Several semisynthetic derivatives (rifamycin SV, rifampin [rifampicin], rifamide) of natural rifamycins have been used as extended-spectrum antimicrobials. Rifamycins interfere with the synthesis of RNA in microorganisms via binding to subunits of sensitive DNA-dependent RNA polymerase. They are active against gram-positive organisms, some mycobacteria, a few strains of gram-negative bacteria (mostly cocci; bacilli are more resistant), some anaerobes, and chlamydiae. Rifampin is active against most strains of methicillin-resistant Staphylococcus pseudintermedius (MRSP); however, rapid resistance develops even when rifampin is administered in combination with other antimicrobials. At high concentrations, they are also active against several viruses.
Fungal and yeast infections resistant to rifampin alone often respond when a rifamycin is added to an antifungal agent (eg, amphotericin B). Resistance to rifamycins may develop rapidly as a 1-step process. For this reason, they should be administered in combination with other antimicrobials, such as penicillins, erythromycin, miconazole, and amphotericin B.
The primary use of the rifamycins in people has been to treat tuberculosis. Rifampin has been used in foals to control Rhodococcus equi pneumonia in combination with macrolides; however, this combination has come under scrutiny ( see Interactions Interactions The macrolide antimicrobials typically have a large lactone ring in their structure and are much more effective against gram-positive than gram-negative bacteria. They are also active against... read more ). Because rifamycins penetrate tissues and cells to a substantial degree, they are particularly effective against intracellular organisms. Rifampin is readily but incompletely (~40%) absorbed from the GI tract, and plasma concentrations peak within 2–4 hours. Concurrent feeding may decrease or delay absorption.
Rifampin may also be administered IM or IV. Approximately 75%–80% of rifampin is bound to plasma proteins. It is widely distributed in body tissues and fluids because of its high lipid solubility. Rifampin is biotransformed to several metabolites, some of which are active, and is primarily excreted in bile (used for cholangitis in people) and to a lesser degree in urine. Enterohepatic cycling of the parent drug and its main metabolite (desacetylrifampin) commonly occurs.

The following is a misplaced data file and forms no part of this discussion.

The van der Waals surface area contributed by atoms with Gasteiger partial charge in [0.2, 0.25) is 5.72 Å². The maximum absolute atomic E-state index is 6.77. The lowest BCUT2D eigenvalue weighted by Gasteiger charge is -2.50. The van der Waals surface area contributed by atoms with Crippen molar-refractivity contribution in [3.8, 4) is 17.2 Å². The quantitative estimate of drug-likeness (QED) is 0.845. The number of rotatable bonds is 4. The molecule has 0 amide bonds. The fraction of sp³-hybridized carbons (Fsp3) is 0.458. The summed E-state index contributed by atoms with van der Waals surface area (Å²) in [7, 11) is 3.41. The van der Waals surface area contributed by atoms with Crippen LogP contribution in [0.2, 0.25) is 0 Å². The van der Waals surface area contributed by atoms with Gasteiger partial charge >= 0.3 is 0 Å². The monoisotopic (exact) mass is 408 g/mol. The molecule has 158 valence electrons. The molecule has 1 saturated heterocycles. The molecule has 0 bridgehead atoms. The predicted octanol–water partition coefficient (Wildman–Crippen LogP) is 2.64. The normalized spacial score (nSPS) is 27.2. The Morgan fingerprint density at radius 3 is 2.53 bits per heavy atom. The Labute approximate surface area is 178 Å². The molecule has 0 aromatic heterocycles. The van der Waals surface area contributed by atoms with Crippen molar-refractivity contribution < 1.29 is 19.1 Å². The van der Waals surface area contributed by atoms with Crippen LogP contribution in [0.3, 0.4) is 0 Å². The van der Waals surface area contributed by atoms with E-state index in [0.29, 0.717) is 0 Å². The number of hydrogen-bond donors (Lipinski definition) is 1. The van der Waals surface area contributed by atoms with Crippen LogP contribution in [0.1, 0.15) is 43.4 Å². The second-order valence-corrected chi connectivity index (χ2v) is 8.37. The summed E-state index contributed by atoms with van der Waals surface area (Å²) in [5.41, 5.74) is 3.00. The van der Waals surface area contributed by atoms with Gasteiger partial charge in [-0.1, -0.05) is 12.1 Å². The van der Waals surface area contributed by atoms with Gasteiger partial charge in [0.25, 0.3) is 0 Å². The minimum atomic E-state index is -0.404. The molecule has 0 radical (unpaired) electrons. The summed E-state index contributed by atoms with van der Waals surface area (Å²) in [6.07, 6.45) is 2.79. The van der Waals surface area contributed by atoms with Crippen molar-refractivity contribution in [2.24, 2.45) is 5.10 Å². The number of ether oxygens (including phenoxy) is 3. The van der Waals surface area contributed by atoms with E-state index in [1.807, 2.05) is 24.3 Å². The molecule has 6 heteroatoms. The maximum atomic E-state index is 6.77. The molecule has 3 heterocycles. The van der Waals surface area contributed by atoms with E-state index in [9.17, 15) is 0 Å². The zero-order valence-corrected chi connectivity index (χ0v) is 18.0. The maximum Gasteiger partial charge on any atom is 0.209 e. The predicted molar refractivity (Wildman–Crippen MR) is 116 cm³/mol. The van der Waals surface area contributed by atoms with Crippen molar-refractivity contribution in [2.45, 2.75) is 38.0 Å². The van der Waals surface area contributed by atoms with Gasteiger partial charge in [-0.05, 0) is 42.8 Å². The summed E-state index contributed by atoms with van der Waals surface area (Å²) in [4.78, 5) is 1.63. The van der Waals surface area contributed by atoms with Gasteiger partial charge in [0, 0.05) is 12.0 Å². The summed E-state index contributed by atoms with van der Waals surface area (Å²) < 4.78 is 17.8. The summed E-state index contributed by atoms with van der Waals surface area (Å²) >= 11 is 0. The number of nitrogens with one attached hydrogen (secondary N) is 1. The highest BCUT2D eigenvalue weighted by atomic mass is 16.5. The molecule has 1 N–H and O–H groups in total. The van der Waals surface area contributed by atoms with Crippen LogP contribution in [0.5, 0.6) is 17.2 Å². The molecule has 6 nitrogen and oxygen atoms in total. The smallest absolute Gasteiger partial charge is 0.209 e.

The elimination half-life of rifampin is dose dependent: in horses, it is ~6 hours; in dogs, ~8 hours. The plasma half-life progressively shortens by ~40% during the first 2 weeks of treatment because of the induction of hepatic microsomal enzymes; conversely, it is increased with hepatic dysfunction. Use of rifampin may affect the elimination of other hepatically metabolized drugs (eg, barbiturates).
Rifampin is usually well tolerated and produces few adverse effects. Gastrointestinal disturbances and abnormalities in liver function (icterus) have been reported in people. Mild elevations in serum alkaline phosphatase activity are common with treatment. Hypersensitivity reactions can also result from rifampin administration, and renal failure is a possible consequence when intermittent dosage schedules are followed. Partial, reversible immunosuppression of lymphocytes develops. Urine, feces, saliva, sputum, sweat, and tears are often colored red-orange by rifampin and its metabolites. In horses, CNS depression after IV administration and temporary inappetence are seen.
The dosage for rifampin is 5–10 mg/kg, PO, every 12 to 24 hours in horses and 5–10 mg/kg, PO, every 24 hours in dogs and cats. Rifampin has been associated with formation of hepatic tumors in female mice. As any residue of a known carcinogen in animal products for human consumption is considered a violation of the Food, Drug and Cosmetic Act, the USP Veterinary Medicine Advisory Panel has concluded that rifampin should not be administered to animals intended for production of products for human consumption.